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David A. Andrews
President and Chief Executive Officer

Entering his 21st season as President and CEO of the American Hockey League in 2014-15, David Andrews remains one of the most influential executives in hockey and all of minor professional sports. He has guided the AHL into unequaled times of prosperity, seeing record levels of attendance and exposure while expanding its geography across the United States and Canada.

Under Andrews’ direction, the AHL has become the sole primary development league for all 30 National Hockey League organizations. In 2001, he led one of the largest expansion efforts ever in pro sports, a complex enterprise of bringing nine new cities into the AHL. The league’s footprint has grown dramatically during Andrews’ tenure, with successful franchises throughout the Northeast and Midwest and in major North American markets such as Chicago, Toronto, Cleveland, Milwaukee, San Antonio, Charlotte, Austin and Oklahoma City. Andrews has also worked to ensure the league’s continuing success in smaller historical and traditional markets like Rochester, Springfield, Hershey, Portland, Syracuse, Providence and Binghamton.

League attendance has climbed dramatically under Andrews’ leadership, more than doubling from 2.9 million in the final season before his term began in 1994 to more than 6.2 million in every season since 2001. Over the last 13 years, more than 85 million fans have attended AHL games, an average crowd of more than 5,400 per game.

The league and its teams -- in the regular season and in marquee events like outdoor games, the annual AHL All-Star Classic and the Calder Cup Playoffs -- have been showcased to audiences worldwide during Andrews’ tenure on television (through the years airing on national networks such as Sportsnet, CBC, TSN, NHL Network, ESPN2 and CBS Sports Network), on satellite radio and on the Internet through live on-line video streaming. Andrews was instrumental in re-introducing the All-Star Classic in 1995 after a 35-year absence, and coordinated the unique 2014 event that saw the AHL’s best host renowned Swedish club team Färjestad BK in St. John’s.

As a result of Andrews’ direction and leadership, the AHL boasts an impressive list of corporate partners who have used the growing AHL as an effective tool for marketing their products and services, highlighted by a historic partnership with Reebok that has become the foundation for the league’s marketing, licensing and on-ice branding strategies.

In recognition of his accomplishments, Andrews was named a 2010 recipient of the prestigious Lester Patrick Trophy, presented annually for contributions to hockey in the United States. He has also been honored with induction into the British Columbia Hockey Hall of Fame in 2005, and the Nova Scotia Sport Hall of Fame in 2006.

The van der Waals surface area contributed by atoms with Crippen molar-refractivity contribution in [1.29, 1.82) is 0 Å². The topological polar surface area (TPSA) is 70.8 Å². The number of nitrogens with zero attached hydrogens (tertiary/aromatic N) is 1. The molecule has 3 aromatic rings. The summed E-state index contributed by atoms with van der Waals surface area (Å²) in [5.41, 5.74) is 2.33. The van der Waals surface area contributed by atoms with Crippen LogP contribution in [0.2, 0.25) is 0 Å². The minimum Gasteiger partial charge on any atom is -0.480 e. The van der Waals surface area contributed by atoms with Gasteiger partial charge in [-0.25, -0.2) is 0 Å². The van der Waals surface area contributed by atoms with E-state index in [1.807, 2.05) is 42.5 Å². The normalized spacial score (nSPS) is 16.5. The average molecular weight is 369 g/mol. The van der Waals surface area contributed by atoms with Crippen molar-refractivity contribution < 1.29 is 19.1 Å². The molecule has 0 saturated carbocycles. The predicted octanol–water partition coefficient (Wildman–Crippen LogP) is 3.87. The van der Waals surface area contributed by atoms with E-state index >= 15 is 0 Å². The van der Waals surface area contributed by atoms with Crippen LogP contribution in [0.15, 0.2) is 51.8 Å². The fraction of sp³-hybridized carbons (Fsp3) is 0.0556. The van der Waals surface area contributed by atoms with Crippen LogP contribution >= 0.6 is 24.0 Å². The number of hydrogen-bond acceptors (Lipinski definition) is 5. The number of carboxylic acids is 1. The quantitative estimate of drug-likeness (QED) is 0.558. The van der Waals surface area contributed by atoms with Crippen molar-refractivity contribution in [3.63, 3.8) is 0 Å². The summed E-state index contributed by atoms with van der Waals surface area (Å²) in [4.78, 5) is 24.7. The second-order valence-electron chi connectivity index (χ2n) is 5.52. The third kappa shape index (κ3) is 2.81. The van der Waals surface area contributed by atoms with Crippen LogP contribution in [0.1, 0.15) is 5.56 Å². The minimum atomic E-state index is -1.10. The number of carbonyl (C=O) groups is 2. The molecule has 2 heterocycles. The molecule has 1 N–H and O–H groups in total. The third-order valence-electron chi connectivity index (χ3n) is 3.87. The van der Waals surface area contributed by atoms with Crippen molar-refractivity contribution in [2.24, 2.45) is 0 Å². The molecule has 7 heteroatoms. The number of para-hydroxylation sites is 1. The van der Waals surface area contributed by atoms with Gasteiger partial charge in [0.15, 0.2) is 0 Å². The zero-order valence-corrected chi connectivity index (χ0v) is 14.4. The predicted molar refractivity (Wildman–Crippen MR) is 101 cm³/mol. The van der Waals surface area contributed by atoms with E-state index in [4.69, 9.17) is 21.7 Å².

A native of Nova Scotia, Andrews assumed his duties as AHL President in July of 1994. He came to the league office with a first-hand knowledge of the AHL, having served as the Edmonton Oilers’ director of AHL operations for seven years, building the Cape Breton Oilers franchise into one of the most successful AHL clubs both on and off the ice. The Oilers captured the 1993 Calder Cup championship and missed the playoffs only once in six seasons. The Oilers set a league record with 36 sellouts during the 1990-91 season, and they sold out 118 games in a four-year span from 1989-93. Andrews received the 1990 James C. Hendy Award as the AHL’s outstanding executive.

Prior to joining the Oilers, Andrews was employed by the government of Canada as a senior consultant with SportCanada. In that position, he was responsible for providing direction to five national Winter Olympic sport organizations in the development of the national team for the 1988 Winter Olympic Games in Calgary. Andrews’ hockey background includes serving as head coach and director of hockey operations for the Victoria Cougars of the Western Hockey League from 1982-84, and he served as an assistant coach for the Cougars when they represented the WHL in the 1981 Memorial Cup. He has also served as head coach of the 1982 Canadian National Under-18 Team and as an assistant coach at the 1985 Canadian Olympic Hockey Team training camp.

Andrews was the Hockey Development Coordinator for the Province of British Columbia from 1975-80. He served 10 years on the Canadian Amateur Hockey Association’s Developmental Council and was chairman of the coaching committee for CAHA during that time. During his playing days as a goaltender, Andrews was a conference all-star and MVP at both Dalhousie University and the University of British Columbia. He played four years professionally for RAAK in the Dutch first division.

Andrews resides with his wife, Marleen, in Wilbraham, Mass. They have three children, Chrissy, Brad and Jeff, and four grandchildren.